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Letters to the Editor - March 24

March 24, 2013

Civil Air Patrol does more than search and rescue

To the editor:

Are you familiar with the local Civil Air Patrol in Washington County? Well, you should be. This program is one of the best youth programs in the area. I know this firsthand, because my son benefited greatly from his participation in this program, which encouraged him to make the military his career. 

The first thing you notice about cadets is their manners. “Yes, ma’m” and “Yes, sir” are a constant. Never has this been more noticeable than when a whole squadron volunteers at events. Recently, the newest cadets volunteered at the Washington County Special Olympics basketball qualifier at Saint James School. Entering the parking lot, we were stopped by a cadet who asked ever so politely if we needed a handicapped spot, which we did. Another cadet flagged us on, and made sure we parked in the appropriate spot. Entering the gym area, we were greeted again by several cadets, warning us about the steps going into the gym, “to be careful.” Once in the gym, more young cadets were scattered among the hundreds of Special Olympic athletes. Some were helping with Skills athletes, some were keeping scores for the 3-on-3 games, and some were keeping times and scores for the full-court games. They never refused a task, being respectful in every part of their job description, doing  whatever was asked of them. These are stellar young men and women who will grow into being responsible, dedicated citizens.

Special Olympics of Washington County would like to personally thank these young people and the administration that supervises the program for their time and dedication. Thanks to cadets Joshua Rafka, Jimmy Lange, Elijah Wilson, Colton Kauffman, Lauren Mann, Ryan Mann, Derek Harper, Conner Caruso, Clay Foreman, Colt Foreman, Will Manning, Taylor Patterson, Randel Golden, Alex Kiss, Braydon Strausser, Josiah Cox, Kyle O’Ney and Steven Hart. Thanks also to Lt. Col. Meredith Phares, Capt. L. Commer, Lt. B. Bennett and 2nd Lt. J. Manning, senior members who supervise these cadets.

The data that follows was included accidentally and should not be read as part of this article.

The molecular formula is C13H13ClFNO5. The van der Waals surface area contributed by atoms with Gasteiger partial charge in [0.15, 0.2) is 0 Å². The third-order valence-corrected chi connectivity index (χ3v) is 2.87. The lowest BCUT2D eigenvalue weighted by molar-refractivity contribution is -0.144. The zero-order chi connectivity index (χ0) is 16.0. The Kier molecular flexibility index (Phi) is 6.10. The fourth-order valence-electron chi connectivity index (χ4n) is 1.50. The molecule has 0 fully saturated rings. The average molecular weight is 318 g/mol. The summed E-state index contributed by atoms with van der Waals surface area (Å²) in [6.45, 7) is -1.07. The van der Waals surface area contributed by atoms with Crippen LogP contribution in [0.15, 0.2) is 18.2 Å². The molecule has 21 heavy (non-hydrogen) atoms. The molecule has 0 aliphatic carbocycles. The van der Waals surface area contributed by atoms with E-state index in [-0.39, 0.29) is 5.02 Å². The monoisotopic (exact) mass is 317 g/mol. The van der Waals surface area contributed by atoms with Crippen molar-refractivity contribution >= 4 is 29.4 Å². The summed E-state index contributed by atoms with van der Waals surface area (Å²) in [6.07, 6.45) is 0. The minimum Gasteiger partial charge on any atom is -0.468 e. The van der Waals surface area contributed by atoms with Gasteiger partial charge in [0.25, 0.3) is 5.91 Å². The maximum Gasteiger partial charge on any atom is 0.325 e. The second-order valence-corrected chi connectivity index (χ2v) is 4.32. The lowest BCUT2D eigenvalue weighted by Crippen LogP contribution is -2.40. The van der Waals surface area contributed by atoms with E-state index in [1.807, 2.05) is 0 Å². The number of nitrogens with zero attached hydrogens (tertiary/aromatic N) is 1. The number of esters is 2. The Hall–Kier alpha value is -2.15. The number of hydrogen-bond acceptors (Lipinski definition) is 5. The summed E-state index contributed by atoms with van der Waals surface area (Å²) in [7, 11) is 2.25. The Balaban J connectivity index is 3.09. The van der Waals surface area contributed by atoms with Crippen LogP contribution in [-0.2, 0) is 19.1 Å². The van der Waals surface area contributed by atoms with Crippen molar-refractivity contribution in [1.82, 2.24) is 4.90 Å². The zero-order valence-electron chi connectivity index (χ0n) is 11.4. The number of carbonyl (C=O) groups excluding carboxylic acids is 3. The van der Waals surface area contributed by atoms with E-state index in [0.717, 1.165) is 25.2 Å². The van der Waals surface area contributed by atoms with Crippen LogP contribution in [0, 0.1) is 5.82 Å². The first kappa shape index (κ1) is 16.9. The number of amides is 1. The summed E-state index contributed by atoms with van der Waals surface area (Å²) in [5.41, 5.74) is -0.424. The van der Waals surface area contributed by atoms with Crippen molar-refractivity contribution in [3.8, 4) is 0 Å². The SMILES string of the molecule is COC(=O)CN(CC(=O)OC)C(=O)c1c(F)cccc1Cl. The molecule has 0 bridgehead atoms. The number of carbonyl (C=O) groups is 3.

Toni Nelson
Special Olympics of Washington County


Chamber’s impact has been transforming

To the editor:

When the Greater Chambersburg (Pa.) Chamber of Commerce formed in 1911, two goals were attracting factories to supply jobs and helping the community.

The Chamber’s most visible success in attracting jobs is the business parks developed by its affiliate, Chambersburg Area Development Corp. CADC has developed Chambers-5 Business Park, CADCO Business Park and the Fifth Avenue Commercial Center. Those projects have brought almost 3,000 jobs to the community. The Chamber, through CADC and the Cumberland Valley Regional Development Corp., is currently working to develop United Business Park at Exit 24 (Shippensburg). This project has the potential to attract more businesses and many jobs.

Additionally, the Chamber has been extremely active in efforts to keep Letterkenny open. Each time Letterkenny was threatened with closure, the Chamber helped organize efforts to lobby our elected officials on Letterkenny’s behalf.

We are also proud the Chamber played a role in encouraging Winebrenner Theological Seminary to buy the former Scotland School for Veterans Children. Chamber leaders were happy to meet with Winebrenner representatives and share the benefits of doing business in our community. More recently, the Chamber pledged its support for Winebrenner’s effort to build a coalition of educational institutions that will expand educational and vocational training opportunities in our community.

The Chamber has also taken seriously its founders’ directive to help the community. The Chamber was involved in the formation of the Community Chest, now United Way of Franklin County; the formation of the Council for the Arts, which just helped organize the 11th annual IceFest; and in the preservation of Capitol Theatre. We hope our latest effort, the Prosperity Indicators Project, will become one more long-term project that will help make Chambersburg a more prosperous place to live and work.

Suzanne Miller Trinh
Greater Chambersburg Chamber of Commerce


Symphony is one of area’s many treasures

To the editor: